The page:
Virtually any ceramic (fiberbrick, alumina) carbon, or inert high surface area material (e.g., calcium carbonate above) may be used as a substrate for the hydrogenation catalyst (e.g., 5 weight percent palladium above), the combination of substrate and catalyst being thereafter mixed with the active unsaturated organic material to form the hydrogen getter. The ratio of solid organic material to catalyst is variable and is preferably selected such that the gettering reaction is as fast or faster than the hydrogen producing reaction. An increase in the hydrogenation catalyst in the getter effects an increase in the gettering ability as would be expected. For example, various weight ratios of DPPE to catalyst on calcium carbonate substrate (5% palladium, 95% calcium carbonate) such as from about 20 to about 75 weight percent DPPE to from about 80 to about 25 weight percent of 5 weight percent palladium - 95 weight percent calcium carbonate have been successfully used. The 20 weight percent DPPE - 80 weight percent catalyst on substrate ratio was extremely efficient in gettering hydrogen. Other catalyst concentrations may be likewise varied depending upon the requirements of the application. Thus, as an illustration, from one milligram to 300 milligrams of palladium black or platinum black may be used per gram of solid organic material. The limits are not intended to be restrictive but merely to exemplify possible ratio ranges. These ranges may be broadened as required. DPPE has likewise been used at various weight percent ratios with a hydrogenation catalyst on an asbestos substrate, especially in areas where heat is generated.
Although acetylenic derivatives in combination with hydrogenation catalysts may be preferred, it may also be possible to use partially reduced acetylenic derivatives of the type ##EQU1## as the active unsaturated organic. Here R and R' may be Ar--O--CH2 --, ##EQU2## Al--O--C, Ar--O--C, or Ar--O--CH2 --HC=CH--. These are merely exemplary and there may be other variations that could be employed. In these formulae, Ar refers to an aromatic group such as the phenyl group and Al refers to an aliphatic residue such as an ethyl or propyl group.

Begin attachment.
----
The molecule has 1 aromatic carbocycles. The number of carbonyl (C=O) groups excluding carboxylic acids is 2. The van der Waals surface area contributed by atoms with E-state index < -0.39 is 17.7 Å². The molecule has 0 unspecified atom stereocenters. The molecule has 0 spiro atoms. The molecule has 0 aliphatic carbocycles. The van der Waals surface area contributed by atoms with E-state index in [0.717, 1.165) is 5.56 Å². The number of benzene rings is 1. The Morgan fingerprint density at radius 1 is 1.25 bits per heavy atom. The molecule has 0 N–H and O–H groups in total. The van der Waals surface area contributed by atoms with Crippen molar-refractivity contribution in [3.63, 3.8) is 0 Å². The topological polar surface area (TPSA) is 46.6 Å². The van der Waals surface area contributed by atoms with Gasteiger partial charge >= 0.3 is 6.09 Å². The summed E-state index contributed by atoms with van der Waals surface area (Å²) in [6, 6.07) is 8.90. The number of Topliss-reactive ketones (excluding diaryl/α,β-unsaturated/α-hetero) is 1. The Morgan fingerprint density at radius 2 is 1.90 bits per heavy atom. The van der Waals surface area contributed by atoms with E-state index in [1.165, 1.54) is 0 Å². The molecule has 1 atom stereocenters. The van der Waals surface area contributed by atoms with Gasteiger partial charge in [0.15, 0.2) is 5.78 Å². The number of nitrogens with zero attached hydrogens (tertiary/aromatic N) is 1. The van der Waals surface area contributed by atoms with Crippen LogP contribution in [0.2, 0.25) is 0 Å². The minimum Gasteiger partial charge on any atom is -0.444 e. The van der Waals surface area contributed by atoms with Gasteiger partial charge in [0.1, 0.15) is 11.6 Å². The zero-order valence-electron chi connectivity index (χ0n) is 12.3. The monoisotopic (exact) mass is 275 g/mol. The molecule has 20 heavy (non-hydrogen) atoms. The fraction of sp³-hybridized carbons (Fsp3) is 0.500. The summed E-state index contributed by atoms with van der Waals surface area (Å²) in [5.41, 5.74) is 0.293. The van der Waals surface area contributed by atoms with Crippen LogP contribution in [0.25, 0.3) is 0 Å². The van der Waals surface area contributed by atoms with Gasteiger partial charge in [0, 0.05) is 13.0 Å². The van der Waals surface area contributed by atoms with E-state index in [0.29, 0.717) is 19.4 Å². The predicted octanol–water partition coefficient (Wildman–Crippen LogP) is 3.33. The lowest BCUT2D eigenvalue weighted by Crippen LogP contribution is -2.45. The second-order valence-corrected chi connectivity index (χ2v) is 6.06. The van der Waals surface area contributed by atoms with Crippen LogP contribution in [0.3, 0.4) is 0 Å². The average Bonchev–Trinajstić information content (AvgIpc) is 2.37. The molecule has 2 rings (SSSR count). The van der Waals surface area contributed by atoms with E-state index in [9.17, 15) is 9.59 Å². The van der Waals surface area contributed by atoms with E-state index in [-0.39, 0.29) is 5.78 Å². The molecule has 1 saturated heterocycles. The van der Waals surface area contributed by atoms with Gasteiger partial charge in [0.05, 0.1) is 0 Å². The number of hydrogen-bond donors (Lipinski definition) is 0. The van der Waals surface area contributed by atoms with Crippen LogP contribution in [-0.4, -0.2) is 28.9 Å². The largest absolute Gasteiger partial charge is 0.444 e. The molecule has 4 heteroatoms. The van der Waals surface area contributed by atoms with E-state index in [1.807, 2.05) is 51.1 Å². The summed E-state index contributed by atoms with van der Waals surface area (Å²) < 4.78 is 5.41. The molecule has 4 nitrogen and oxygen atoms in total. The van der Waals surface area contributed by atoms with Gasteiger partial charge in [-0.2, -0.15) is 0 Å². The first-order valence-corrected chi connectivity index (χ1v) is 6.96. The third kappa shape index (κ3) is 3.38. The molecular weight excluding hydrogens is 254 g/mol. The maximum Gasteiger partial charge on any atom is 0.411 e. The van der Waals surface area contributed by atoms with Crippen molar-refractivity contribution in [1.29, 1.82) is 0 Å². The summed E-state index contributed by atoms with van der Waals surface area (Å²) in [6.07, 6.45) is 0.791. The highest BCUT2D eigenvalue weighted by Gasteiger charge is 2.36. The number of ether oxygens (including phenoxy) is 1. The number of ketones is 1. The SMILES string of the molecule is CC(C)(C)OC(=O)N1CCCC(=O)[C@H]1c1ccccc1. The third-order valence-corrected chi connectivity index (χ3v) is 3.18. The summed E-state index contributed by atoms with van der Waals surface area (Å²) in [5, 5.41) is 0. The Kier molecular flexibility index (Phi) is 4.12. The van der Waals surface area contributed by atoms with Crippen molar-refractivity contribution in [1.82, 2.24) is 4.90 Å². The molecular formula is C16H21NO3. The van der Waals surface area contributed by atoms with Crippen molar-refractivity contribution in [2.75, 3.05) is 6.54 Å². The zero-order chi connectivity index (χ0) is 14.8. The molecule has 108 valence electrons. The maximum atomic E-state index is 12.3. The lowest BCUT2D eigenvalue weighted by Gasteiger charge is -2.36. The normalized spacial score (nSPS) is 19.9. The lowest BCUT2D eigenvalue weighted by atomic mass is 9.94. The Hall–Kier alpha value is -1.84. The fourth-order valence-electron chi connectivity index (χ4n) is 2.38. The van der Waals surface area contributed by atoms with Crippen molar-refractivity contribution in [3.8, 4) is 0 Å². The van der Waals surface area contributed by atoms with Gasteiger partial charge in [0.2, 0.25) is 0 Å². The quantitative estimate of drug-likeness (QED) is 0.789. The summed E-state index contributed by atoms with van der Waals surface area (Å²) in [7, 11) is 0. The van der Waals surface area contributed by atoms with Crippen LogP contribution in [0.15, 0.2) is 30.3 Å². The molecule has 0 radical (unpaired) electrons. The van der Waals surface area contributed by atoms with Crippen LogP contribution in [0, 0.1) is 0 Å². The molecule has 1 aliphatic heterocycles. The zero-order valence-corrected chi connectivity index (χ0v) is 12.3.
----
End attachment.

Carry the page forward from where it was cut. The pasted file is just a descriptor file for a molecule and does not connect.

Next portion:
The getter material formed as described and used herein may be used to getter hydrogen and its isotopes such as tritium and deuterium at any location, container, closed volume, or the like, where it may be placed, e.g., as a coating, encapsulant, potting compound, by spraying onto a wall or other structure, etc. For example, by placing getter material as a coating on walls, components or structures of reactors or nuclear pipelines, it serves to remove or getter tritium from the surrounding environment. In this example, it may be desired to support the getter with palladium or the like on fire resistant or insulative material such as asbestos. Since the pipelines or the like may be hot, the getter material may be placed directly on the pipe insulation or at the outer surface of the pipe insulation material, such as by wrapping or spraying with insulator containing the tritium gettering system. The getter material may likewise be a coating within storage batteries to capture hydrogen released therein and perhaps avoid explosion which may occur if the battery vent fails to open. The getter material may also be used as an encapsulant or potting compound, or incorporated in same to capture hydrogen and thus prevent its permeation through glass vacuum tubes which would otherwise render them inoperative.
Using the hydrogen getter material of this invention, hydrogen has been removed from an environment to levels less than about 1/2 part per million at atmospheric pressure. Equipment inadequacy prevents exact determination of parts per million. However, tritium content, which can be detected in much easier fashion, using the hydrogen getter of this invention, has been reduced to less than 10- 6 part per million at atmospheric pressure.
The getter material as described herein is very selective to hydrogen and its isotopes, getters hydrogen by chemical reaction rather than by adsorption, does not regenerate moisture and is non-reversible in the environment in which it is used, thus overcoming prior art getter material drawbacks.
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|U.S. Classification||423/248, 427/230, 427/216, 445/55, 376/418, 427/221, 427/388.2, 376/314, 428/407, 428/403, 427/205, 427/398.1, 427/203, 427/220|
|International Classification||C01B3/00, H01J7/18, B01J33/00|
|Cooperative Classification||H01J7/183, Y10T428/2991, B01J33/00, Y10T428/2998, C01B3/00|
|European Classification||C01B3/00, H01J7/18C, B01J33/00|